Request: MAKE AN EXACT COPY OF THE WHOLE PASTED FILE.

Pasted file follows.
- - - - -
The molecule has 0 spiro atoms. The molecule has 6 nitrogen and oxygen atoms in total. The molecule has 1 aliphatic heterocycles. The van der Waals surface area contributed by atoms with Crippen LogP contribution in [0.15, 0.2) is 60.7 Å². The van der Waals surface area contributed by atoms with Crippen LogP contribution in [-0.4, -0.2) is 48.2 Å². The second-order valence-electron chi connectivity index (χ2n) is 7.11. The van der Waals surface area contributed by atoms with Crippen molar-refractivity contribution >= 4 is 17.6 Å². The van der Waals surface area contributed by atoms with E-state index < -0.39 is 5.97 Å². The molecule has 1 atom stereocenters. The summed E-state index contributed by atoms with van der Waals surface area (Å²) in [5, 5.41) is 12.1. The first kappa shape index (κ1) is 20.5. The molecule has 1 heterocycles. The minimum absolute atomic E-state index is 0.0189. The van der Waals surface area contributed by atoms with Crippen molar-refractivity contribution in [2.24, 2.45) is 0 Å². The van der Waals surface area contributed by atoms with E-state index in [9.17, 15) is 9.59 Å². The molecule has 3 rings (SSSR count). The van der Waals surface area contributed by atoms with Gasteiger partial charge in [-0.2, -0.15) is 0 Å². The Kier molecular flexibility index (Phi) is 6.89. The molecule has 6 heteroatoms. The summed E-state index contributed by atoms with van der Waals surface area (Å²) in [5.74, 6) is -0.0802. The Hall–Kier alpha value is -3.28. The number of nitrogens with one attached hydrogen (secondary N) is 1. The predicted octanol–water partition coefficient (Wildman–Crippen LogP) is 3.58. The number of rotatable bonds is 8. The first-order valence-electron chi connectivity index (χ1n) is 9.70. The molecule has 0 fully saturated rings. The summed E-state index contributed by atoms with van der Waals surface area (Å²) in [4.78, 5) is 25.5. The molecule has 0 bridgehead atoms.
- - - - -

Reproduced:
The molecule has 0 spiro atoms. The molecule has 6 nitrogen and oxygen atoms in total. The molecule has 1 aliphatic heterocycles. The van der Waals surface area contributed by atoms with Crippen LogP contribution in [0.15, 0.2) is 60.7 Å². The van der Waals surface area contributed by atoms with Crippen LogP contribution in [-0.4, -0.2) is 48.2 Å². The second-order valence-electron chi connectivity index (χ2n) is 7.11. The van der Waals surface area contributed by atoms with Crippen molar-refractivity contribution >= 4 is 17.6 Å². The van der Waals surface area contributed by atoms with E-state index < -0.39 is 5.97 Å². The molecule has 1 atom stereocenters. The summed E-state index contributed by atoms with van der Waals surface area (Å²) in [5, 5.41) is 12.1. The first kappa shape index (κ1) is 20.5. The molecule has 1 heterocycles. The minimum absolute atomic E-state index is 0.0189. The van der Waals surface area contributed by atoms with Crippen molar-refractivity contribution in [2.24, 2.45) is 0 Å². The van der Waals surface area contributed by atoms with E-state index in [9.17, 15) is 9.59 Å². The molecule has 3 rings (SSSR count). The van der Waals surface area contributed by atoms with Gasteiger partial charge in [-0.2, -0.15) is 0 Å². The Kier molecular flexibility index (Phi) is 6.89. The molecule has 6 heteroatoms. The summed E-state index contributed by atoms with van der Waals surface area (Å²) in [5.74, 6) is -0.0802. The Hall–Kier alpha value is -3.28. The number of nitrogens with one attached hydrogen (secondary N) is 1. The predicted octanol–water partition coefficient (Wildman–Crippen LogP) is 3.58. The number of rotatable bonds is 8. The first-order valence-electron chi connectivity index (χ1n) is 9.70. The molecule has 0 fully saturated rings. The summed E-state index contributed by atoms with van der Waals surface area (Å²) in [4.78, 5) is 25.5. The molecule has 0 bridgehead atoms.